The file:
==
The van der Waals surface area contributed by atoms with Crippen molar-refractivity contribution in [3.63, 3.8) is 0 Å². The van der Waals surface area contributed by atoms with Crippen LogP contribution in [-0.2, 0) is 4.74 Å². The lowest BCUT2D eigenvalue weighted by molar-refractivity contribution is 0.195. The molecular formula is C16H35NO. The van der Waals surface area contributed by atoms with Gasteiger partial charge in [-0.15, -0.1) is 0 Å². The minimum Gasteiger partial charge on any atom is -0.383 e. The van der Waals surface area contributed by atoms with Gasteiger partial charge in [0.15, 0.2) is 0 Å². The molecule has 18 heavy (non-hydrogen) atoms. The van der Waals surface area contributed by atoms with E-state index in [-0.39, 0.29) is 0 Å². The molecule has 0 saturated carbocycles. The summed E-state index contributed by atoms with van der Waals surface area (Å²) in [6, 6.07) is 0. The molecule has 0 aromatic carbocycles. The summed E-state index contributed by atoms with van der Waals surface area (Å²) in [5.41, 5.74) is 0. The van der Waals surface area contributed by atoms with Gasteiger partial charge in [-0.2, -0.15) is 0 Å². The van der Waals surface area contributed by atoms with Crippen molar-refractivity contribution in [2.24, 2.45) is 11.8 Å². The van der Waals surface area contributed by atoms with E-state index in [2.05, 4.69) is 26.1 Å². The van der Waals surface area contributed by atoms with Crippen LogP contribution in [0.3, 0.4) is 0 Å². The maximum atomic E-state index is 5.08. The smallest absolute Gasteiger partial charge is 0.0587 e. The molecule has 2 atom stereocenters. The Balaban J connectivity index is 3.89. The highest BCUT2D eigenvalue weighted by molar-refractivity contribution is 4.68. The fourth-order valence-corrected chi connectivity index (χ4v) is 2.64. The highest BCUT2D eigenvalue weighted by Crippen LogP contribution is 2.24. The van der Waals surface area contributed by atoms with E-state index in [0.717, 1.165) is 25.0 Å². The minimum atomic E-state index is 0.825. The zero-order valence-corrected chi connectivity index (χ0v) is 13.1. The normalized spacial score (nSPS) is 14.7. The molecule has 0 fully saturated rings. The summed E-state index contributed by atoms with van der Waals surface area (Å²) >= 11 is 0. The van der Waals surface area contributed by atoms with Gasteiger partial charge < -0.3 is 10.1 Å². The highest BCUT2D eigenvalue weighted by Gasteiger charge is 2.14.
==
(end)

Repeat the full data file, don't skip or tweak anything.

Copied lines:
The van der Waals surface area contributed by atoms with Crippen molar-refractivity contribution in [3.63, 3.8) is 0 Å². The van der Waals surface area contributed by atoms with Crippen LogP contribution in [-0.2, 0) is 4.74 Å². The lowest BCUT2D eigenvalue weighted by molar-refractivity contribution is 0.195. The molecular formula is C16H35NO. The van der Waals surface area contributed by atoms with Gasteiger partial charge in [-0.15, -0.1) is 0 Å². The minimum Gasteiger partial charge on any atom is -0.383 e. The van der Waals surface area contributed by atoms with Gasteiger partial charge in [0.15, 0.2) is 0 Å². The molecule has 18 heavy (non-hydrogen) atoms. The van der Waals surface area contributed by atoms with E-state index in [-0.39, 0.29) is 0 Å². The molecule has 0 saturated carbocycles. The summed E-state index contributed by atoms with van der Waals surface area (Å²) in [6, 6.07) is 0. The molecule has 0 aromatic carbocycles. The summed E-state index contributed by atoms with van der Waals surface area (Å²) in [5.41, 5.74) is 0. The van der Waals surface area contributed by atoms with Gasteiger partial charge in [-0.2, -0.15) is 0 Å². The van der Waals surface area contributed by atoms with Crippen molar-refractivity contribution in [2.24, 2.45) is 11.8 Å². The van der Waals surface area contributed by atoms with E-state index in [2.05, 4.69) is 26.1 Å². The van der Waals surface area contributed by atoms with Crippen LogP contribution in [0.3, 0.4) is 0 Å². The maximum atomic E-state index is 5.08. The smallest absolute Gasteiger partial charge is 0.0587 e. The molecule has 2 atom stereocenters. The Balaban J connectivity index is 3.89. The highest BCUT2D eigenvalue weighted by molar-refractivity contribution is 4.68. The fourth-order valence-corrected chi connectivity index (χ4v) is 2.64. The highest BCUT2D eigenvalue weighted by Crippen LogP contribution is 2.24. The van der Waals surface area contributed by atoms with E-state index in [0.717, 1.165) is 25.0 Å². The minimum atomic E-state index is 0.825. The zero-order valence-corrected chi connectivity index (χ0v) is 13.1. The normalized spacial score (nSPS) is 14.7. The molecule has 0 fully saturated rings. The summed E-state index contributed by atoms with van der Waals surface area (Å²) >= 11 is 0. The van der Waals surface area contributed by atoms with Gasteiger partial charge < -0.3 is 10.1 Å². The highest BCUT2D eigenvalue weighted by Gasteiger charge is 2.14.